The need for national standards has been highlighted since the outbreak of Covid-19, as disruption of global supply chains has impacted the acquisition of personal protective equipment (PPE) and related medical gear. Practices dealing with the containment and management of this pandemic have also been placed under the spotlight.

According to Sadhvir Bissoon, standards executive at the South African Bureau of Standards (SABS) – the national standards body mandated to develop, promote and maintain South African National Standards (SANS) – the SABS has had to review its operational model to ensure that it continues to develop national standards and provide access to these standards during the unusual times we are experiencing.

“The development of SANS is as a result of the voluntary participation and scientific input of various subject-matter experts,” Bissoon says. “The members of the SABS technical committees aspire to achieve consensus on the technical requirements to ensure that SANS are relevant and in the best interest of the country.”

In the past few weeks, SABS has transitioned to convening online technical committee meetings to ensure that the important work of developing national standards continues with minimal interruptions. “One of the priority projects that has emerged during the pandemic is to fast-track the development of an Industry Technical Agreement (ITA) on fabric-type face masks. It is important that the publication addresses minimum requirements and test methods for fabric type, reusable face masks,” explains Bissoon.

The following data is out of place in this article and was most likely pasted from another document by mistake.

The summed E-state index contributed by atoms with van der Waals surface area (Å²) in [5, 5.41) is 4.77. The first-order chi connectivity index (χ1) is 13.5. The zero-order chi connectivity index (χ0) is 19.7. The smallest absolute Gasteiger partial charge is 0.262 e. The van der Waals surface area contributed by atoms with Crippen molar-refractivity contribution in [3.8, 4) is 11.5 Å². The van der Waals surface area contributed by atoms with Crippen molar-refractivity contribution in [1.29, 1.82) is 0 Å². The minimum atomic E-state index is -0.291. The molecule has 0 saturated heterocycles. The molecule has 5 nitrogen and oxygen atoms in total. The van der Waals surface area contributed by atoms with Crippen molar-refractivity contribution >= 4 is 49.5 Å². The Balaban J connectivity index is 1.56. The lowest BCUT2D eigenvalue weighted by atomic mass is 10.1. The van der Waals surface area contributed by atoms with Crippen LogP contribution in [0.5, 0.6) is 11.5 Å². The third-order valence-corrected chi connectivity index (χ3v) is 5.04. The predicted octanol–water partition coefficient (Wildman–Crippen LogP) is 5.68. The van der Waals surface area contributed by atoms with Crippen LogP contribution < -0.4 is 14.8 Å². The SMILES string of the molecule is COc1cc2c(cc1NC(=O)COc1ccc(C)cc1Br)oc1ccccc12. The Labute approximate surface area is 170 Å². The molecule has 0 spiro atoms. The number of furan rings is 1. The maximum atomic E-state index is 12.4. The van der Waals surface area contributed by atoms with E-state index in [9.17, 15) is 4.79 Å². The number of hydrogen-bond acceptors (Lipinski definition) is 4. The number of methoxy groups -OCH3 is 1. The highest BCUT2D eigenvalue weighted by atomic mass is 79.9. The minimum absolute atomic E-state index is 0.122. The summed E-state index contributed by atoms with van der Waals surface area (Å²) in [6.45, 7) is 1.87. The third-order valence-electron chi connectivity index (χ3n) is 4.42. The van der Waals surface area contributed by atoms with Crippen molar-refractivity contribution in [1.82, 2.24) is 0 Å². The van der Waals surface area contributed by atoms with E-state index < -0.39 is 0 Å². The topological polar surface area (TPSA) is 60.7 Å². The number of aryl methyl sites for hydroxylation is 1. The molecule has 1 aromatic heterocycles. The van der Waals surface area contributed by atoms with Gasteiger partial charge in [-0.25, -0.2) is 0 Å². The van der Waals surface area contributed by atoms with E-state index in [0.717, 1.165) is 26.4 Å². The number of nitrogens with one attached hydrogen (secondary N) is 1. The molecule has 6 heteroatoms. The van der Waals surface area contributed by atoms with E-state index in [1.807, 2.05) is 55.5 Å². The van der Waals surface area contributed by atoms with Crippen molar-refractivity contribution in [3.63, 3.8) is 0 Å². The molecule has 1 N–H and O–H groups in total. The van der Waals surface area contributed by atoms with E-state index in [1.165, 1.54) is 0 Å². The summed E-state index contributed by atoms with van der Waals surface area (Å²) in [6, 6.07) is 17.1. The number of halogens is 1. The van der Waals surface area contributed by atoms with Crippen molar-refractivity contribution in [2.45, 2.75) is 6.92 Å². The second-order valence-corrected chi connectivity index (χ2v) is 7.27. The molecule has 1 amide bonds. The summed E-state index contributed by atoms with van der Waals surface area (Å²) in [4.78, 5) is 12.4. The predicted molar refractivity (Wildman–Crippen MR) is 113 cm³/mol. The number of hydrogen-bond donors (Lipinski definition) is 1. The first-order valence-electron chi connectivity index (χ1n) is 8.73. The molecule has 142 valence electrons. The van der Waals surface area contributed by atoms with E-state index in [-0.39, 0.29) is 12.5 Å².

Standards do not exist in isolation and the need for conformity assessment, which includes testing and certification, of products is equally important for quality assurance purposes.

“SANS can take anything from six to 24 months to be developed, depending on the complexity of the standard, stakeholder engagement processes and achieving a consensus driven publication,” Bissoon notes. “Standards are developed through an open, transparent and consensus process within technical committees and are subjected to a public enquiry process.”

He adds that in some cases draft standards are subjected to several rounds of public enquiry processes and SABS has the responsibility of ensuring that the comments are addressed where relevant. “These are some of the factors that determine the time it takes for a standard to be developed,” says Bissoon.

SABS currently has a collection of 7 400 SANS and continues to develop more standards. SANS are available for purchase via the SABS webstore.

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